Saudi Arabia: what we know about the hundreds of deaths during the Muslim hajj pilgrimage

Saudi Arabia: what we know about the hundreds of deaths during the Muslim hajj pilgrimage
Saudi Arabia: what we know about the hundreds of deaths during the Muslim hajj pilgrimage

The toll is appalling, and it could rise further. More than 900 people died while performing the Muslim hajj pilgrimage, which took place last week in Saudi Arabia. Here’s what we know.

What results?

At least 922 people died this weekend during the hajj, according to a report established by AFP based on data provided by different countries. The majority of victims are of Egyptian nationality, while the deaths of at least 600 Egyptian pilgrims were reported on Wednesday.

Added to these deaths are those of 68 Indian nationals, counted to AFP on Wednesday by a diplomat from an Asian country, who preferred to remain anonymous. The death of at least 60 Jordanians was also announced and deaths were also confirmed in Indonesia, Iran, Senegal, Tunisia and Iraqi Kurdistan. Asked to know if French victims had been reported, the Ministry of Foreign Affairs had not responded at the time of publication of this article.

What did they die of?

The vast majority of reported deaths were attributed to the heat, as temperatures reached 51.8 degrees Celsius during the hajj, which took place from Friday to Sunday, in the height of summer. “All the deaths (newly announced) are due to the heat,” said an Arab diplomat on Wednesday when the new Egyptian toll was announced.

Among the 68 deaths of Indian pilgrims, “some are due to natural causes, we have had many elderly pilgrims”, however indicated the Asian diplomat, explaining that “others are due to weather conditions”. A pilgrim – whose nationality was not revealed – also died after being injured during a crowd movement, a diplomat said when a previous death toll of 550 was announced on Tuesday.

What is hajj?

The hajj is the annual Islamic pilgrimage to Mecca in Saudi Arabia. It takes place once a year during the Islamic lunar month of Dhul-Hijja, the 12th and last month of the Islamic calendar year. All Muslims who have the means must perform it at least once in their life. It is one of the five pillars of Islam, along with profession of faith, prayer, almsgiving and fasting.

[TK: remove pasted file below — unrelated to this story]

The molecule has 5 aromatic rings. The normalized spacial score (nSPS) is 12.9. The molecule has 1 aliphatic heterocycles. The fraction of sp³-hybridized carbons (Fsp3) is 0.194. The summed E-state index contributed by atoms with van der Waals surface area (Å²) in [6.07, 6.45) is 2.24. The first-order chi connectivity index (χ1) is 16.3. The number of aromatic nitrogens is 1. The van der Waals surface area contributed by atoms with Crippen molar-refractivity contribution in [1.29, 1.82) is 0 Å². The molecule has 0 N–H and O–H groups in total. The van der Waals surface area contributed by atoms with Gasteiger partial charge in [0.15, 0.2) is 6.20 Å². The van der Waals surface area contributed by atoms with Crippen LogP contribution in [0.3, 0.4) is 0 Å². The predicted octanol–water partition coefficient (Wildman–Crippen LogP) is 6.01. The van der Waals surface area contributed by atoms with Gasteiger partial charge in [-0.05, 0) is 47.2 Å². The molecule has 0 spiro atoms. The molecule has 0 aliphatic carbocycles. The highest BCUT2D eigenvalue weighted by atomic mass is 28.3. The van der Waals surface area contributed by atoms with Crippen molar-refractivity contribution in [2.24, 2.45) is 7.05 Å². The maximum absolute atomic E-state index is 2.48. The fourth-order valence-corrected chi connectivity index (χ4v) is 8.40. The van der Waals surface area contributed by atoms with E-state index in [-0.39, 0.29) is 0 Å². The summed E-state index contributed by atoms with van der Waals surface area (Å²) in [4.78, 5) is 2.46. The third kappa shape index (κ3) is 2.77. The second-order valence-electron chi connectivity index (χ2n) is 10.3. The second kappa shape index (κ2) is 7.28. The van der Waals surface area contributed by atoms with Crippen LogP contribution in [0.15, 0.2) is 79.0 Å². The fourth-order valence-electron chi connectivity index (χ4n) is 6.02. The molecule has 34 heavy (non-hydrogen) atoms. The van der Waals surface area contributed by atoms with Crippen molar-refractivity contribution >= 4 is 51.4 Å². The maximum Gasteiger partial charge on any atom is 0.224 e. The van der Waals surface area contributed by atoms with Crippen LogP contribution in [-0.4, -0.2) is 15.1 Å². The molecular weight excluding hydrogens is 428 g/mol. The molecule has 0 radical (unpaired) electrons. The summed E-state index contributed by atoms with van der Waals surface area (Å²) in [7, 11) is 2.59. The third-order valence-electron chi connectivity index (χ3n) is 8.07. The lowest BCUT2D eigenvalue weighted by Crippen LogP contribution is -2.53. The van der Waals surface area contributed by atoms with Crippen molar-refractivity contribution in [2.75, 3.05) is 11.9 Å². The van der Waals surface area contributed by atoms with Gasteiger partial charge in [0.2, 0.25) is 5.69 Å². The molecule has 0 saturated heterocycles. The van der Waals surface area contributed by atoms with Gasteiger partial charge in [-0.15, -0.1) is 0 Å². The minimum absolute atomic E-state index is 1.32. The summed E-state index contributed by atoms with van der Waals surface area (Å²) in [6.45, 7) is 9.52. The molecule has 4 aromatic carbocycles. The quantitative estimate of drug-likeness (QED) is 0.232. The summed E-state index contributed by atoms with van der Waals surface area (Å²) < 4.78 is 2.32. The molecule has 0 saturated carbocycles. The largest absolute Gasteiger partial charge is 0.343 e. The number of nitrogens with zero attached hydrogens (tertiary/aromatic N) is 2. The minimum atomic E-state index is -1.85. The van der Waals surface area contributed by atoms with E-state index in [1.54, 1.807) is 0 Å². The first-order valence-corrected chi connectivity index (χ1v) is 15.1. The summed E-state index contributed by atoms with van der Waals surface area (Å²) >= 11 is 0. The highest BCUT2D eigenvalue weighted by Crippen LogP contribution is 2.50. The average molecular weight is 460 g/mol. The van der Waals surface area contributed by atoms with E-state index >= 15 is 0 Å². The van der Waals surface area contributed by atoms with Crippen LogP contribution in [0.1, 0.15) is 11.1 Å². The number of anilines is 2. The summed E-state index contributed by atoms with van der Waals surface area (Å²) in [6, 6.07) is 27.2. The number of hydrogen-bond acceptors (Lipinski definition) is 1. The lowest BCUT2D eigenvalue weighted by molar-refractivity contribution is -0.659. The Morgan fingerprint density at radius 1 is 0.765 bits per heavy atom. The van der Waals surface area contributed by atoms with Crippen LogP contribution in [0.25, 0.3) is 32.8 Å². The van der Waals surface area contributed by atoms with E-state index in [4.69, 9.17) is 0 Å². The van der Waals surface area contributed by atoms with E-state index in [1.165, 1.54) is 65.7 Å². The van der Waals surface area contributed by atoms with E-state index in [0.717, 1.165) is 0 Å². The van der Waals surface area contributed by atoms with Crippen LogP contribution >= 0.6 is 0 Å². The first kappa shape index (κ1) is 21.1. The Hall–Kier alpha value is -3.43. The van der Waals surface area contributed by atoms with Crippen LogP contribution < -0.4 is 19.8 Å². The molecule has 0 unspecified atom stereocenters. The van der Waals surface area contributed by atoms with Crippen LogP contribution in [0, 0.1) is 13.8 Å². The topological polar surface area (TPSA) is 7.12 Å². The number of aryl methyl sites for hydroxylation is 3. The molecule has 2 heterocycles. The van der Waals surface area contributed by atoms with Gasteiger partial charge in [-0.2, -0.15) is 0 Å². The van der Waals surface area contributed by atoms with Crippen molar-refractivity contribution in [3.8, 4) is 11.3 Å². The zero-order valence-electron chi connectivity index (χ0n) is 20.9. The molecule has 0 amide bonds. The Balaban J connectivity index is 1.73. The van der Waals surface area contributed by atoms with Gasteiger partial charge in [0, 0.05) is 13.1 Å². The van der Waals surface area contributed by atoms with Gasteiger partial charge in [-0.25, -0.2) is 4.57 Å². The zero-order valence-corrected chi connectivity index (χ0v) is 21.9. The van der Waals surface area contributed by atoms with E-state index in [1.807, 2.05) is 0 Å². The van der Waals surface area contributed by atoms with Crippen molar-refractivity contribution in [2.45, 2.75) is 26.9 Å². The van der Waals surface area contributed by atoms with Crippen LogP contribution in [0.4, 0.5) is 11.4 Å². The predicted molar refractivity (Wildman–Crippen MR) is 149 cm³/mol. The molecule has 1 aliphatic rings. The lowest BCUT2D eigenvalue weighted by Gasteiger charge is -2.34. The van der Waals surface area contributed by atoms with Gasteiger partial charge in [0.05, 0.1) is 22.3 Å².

Around 1.8 million worshipers took part in the hajj this year, including 1.6 million from abroad, according to Saudi authorities. In 2023, the most numerous foreign pilgrims came from Asian countries, notably Indonesia (229,000), Pakistan (179,210) and India (175,025), according to data collected by the Statistica website.

What are the risks ?

Deaths are not uncommon during the hajj. The deadliest incident ever occurred in 2015, when a stampede in Mina left more than 2,400 pilgrims dead. Saudi Arabia has never acknowledged the toll of this tragedy. A previous stampede also killed nearly 1,500 people in 1990.

The pilgrimage is also increasingly suffering the effects of climate change, warned a Saudi study published in May according to which temperatures at the sites where the rituals take place are increasing by 0.4 degrees Celsius every ten years. A study carried out in 2019 by experts from MIT also revealed that the hajj would take place at temperatures exceeding an “extreme danger threshold” from 2047 to 2052 then from 2079 to 2086, periods in which it will take place in the summer (the pilgrimage falls about eleven days earlier each year, based on the lunar calendar), reports AP.

Every year, tens of thousands of pilgrims finally put themselves in danger by attempting to perform the hajj through irregular means, because they cannot afford the often expensive official permits.



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